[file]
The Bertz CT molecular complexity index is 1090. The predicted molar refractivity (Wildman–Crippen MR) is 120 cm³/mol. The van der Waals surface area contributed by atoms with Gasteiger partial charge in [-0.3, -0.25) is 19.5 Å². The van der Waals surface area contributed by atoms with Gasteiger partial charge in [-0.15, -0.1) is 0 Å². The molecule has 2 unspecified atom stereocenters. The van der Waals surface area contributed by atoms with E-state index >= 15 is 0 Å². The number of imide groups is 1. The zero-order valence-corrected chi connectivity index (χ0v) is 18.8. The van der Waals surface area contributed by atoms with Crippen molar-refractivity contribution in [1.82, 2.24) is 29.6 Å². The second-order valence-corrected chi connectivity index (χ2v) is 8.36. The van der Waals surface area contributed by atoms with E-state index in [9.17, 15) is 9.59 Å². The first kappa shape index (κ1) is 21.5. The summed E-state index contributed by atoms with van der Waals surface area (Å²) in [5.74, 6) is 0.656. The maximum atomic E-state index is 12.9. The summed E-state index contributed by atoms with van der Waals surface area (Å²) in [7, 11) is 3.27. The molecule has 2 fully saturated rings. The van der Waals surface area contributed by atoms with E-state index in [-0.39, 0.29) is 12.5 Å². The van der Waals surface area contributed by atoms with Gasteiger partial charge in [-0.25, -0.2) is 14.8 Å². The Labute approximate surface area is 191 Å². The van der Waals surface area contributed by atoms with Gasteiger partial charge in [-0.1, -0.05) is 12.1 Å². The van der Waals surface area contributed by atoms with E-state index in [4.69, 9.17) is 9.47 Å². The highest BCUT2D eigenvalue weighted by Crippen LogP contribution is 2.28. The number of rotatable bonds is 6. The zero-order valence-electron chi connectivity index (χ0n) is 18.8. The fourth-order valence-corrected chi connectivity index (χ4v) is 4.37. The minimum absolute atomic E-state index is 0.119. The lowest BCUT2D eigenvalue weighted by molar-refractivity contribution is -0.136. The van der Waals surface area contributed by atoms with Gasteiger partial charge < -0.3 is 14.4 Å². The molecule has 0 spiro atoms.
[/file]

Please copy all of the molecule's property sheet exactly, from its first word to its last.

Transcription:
The Bertz CT molecular complexity index is 1090. The predicted molar refractivity (Wildman–Crippen MR) is 120 cm³/mol. The van der Waals surface area contributed by atoms with Gasteiger partial charge in [-0.3, -0.25) is 19.5 Å². The van der Waals surface area contributed by atoms with Gasteiger partial charge in [-0.15, -0.1) is 0 Å². The molecule has 2 unspecified atom stereocenters. The van der Waals surface area contributed by atoms with E-state index >= 15 is 0 Å². The number of imide groups is 1. The zero-order valence-corrected chi connectivity index (χ0v) is 18.8. The van der Waals surface area contributed by atoms with Crippen molar-refractivity contribution in [1.82, 2.24) is 29.6 Å². The second-order valence-corrected chi connectivity index (χ2v) is 8.36. The van der Waals surface area contributed by atoms with E-state index in [9.17, 15) is 9.59 Å². The first kappa shape index (κ1) is 21.5. The summed E-state index contributed by atoms with van der Waals surface area (Å²) in [5.74, 6) is 0.656. The maximum atomic E-state index is 12.9. The summed E-state index contributed by atoms with van der Waals surface area (Å²) in [7, 11) is 3.27. The molecule has 2 fully saturated rings. The van der Waals surface area contributed by atoms with E-state index in [-0.39, 0.29) is 12.5 Å². The van der Waals surface area contributed by atoms with Gasteiger partial charge in [-0.25, -0.2) is 14.8 Å². The Labute approximate surface area is 191 Å². The van der Waals surface area contributed by atoms with Gasteiger partial charge in [-0.1, -0.05) is 12.1 Å². The van der Waals surface area contributed by atoms with E-state index in [4.69, 9.17) is 9.47 Å². The highest BCUT2D eigenvalue weighted by Crippen LogP contribution is 2.28. The number of rotatable bonds is 6. The zero-order valence-electron chi connectivity index (χ0n) is 18.8. The fourth-order valence-corrected chi connectivity index (χ4v) is 4.37. The minimum absolute atomic E-state index is 0.119. The lowest BCUT2D eigenvalue weighted by molar-refractivity contribution is -0.136. The van der Waals surface area contributed by atoms with Gasteiger partial charge < -0.3 is 14.4 Å². The molecule has 0 spiro atoms.